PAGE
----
The Royal B.C. Museum has big plans, and is gearing up for a $10-million renovation that would allow the museum to showcase some of the hundreds of Emily Carr works it has in storage, refurbish its 1970s-era First Peoples Gallery and create a new Pacific Worlds Gallery and learning centre.
We are delighted with the museum’s plan and are keen on provincial-government support, because funding has been frozen for far too long. We hope the federal government will recognize that our museum is more that just a provincial treasure, it’s a national one.
Besides, this is a great project for Canada’s 150th anniversary, and it would help make real the commitment to truth and reconciliation.
The proposed changes recognize that a museum is not a dusty warehouse of history, not merely a place to store artifacts, but a living, breathing entity that allows us to explore and interpret the past so that we might more fully understand the present and better prepare for the future.
Especially important are plans to remake the First Peoples Gallery. Our perception of the past couple of centuries has changed dramatically since the museum was built, and it is time for our museum exhibits to become more inclusive and less colonial, more respectful and less “us and them.”
It is important for all to realize that First Nations are part of our collective history, and their stories are not merely someone else’s history.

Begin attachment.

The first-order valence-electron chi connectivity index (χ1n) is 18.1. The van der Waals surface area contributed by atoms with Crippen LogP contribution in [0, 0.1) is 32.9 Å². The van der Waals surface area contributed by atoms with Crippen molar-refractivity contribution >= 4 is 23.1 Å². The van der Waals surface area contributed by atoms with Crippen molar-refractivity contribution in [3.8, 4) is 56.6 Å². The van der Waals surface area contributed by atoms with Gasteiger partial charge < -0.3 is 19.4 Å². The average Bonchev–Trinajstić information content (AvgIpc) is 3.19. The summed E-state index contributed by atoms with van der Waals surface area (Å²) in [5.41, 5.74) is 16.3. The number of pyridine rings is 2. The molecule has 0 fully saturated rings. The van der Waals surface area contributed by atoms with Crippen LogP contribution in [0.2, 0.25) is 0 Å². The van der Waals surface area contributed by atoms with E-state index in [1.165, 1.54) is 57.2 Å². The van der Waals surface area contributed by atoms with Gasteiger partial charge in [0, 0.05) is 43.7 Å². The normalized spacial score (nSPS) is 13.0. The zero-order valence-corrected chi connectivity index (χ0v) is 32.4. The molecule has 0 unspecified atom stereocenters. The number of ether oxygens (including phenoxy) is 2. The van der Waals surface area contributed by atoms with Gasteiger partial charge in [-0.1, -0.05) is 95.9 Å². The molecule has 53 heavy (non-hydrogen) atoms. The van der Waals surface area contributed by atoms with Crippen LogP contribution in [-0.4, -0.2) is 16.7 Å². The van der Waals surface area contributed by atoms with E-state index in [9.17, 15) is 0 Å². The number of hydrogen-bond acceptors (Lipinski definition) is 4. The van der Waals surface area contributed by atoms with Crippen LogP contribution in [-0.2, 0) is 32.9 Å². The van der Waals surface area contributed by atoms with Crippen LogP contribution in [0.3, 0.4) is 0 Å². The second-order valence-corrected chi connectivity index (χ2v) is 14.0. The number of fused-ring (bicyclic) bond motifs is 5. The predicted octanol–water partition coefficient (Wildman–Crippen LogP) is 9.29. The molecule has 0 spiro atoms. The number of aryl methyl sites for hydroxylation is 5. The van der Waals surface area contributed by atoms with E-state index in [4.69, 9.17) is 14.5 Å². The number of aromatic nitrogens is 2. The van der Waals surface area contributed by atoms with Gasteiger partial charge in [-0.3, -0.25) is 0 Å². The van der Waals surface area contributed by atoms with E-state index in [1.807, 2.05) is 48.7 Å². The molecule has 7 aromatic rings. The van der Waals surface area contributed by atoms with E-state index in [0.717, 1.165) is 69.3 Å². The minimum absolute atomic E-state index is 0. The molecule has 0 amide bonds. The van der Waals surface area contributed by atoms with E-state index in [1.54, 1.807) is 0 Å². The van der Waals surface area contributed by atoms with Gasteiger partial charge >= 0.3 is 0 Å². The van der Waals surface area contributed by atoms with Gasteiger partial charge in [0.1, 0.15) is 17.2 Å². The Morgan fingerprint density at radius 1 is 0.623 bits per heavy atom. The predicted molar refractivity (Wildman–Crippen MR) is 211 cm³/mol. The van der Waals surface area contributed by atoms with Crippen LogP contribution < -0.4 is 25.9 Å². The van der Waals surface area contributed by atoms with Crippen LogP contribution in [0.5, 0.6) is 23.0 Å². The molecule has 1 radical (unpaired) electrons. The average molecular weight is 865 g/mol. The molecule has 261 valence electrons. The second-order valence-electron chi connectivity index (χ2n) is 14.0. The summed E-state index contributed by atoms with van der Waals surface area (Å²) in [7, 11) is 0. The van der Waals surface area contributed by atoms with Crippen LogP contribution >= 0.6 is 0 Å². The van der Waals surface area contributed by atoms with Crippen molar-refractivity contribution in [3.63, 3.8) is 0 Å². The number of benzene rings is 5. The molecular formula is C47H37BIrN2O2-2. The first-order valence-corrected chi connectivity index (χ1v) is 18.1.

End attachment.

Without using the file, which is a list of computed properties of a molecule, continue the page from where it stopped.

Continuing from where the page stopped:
The Emily Carr focus gives important recognition to a woman who blazed a personal and artistic trail at a time when women were pushed to the periphery. She should have been recognized as a seminal figure like Lawren Harris or other members of the Group of Seven. She was considered an associate of the group of landscape artists, but was never a full member.
It will be great to get all of those hidden Carr treasures — more than 1,100 are in the museum’s collection — into the public eye.
Let us hope that there will be great co-operation between the museum and the Art Gallery of Greater Victoria on this project. The two institutions should work together to celebrate Carr’s life and work.
The Royal B.C. Museum is not just a cultural treasure; it’s Victoria’s top attraction, according to TripAdvisor, and a brilliant educational resource that helps to strengthen and inspire other museums throughout the province.
In changing the focus and flavour of its exhibits, the museum might be accused of rewriting history. If so, it should plead guilty — with much gusto. History needs constant rewriting as we dig deeper into the past, uncover hitherto unknown facts and strengthen our understanding.
Too much of our history has been told from a narrow, Eurocentric, male-dominated perspective; it needs to be retold from a perspective that is broader, yet at the same time more inclusive. The museum is well on track to broadening that view.
The changes being made at the Royal B.C. Museum will provide a taste of what is possible. We strongly support CEO Jack Lohman’s master plan to rebuild the museum and archives precinct, and give the area a much stronger presence — including an entry point that will be tied more closely to the pivotal corner of Government and Belleville streets.
It would be fitting to get a commitment to have the project completed before our next major sesquicentennial in 2021, when we commemorate B.C.’s joining of the Canadian Confederation.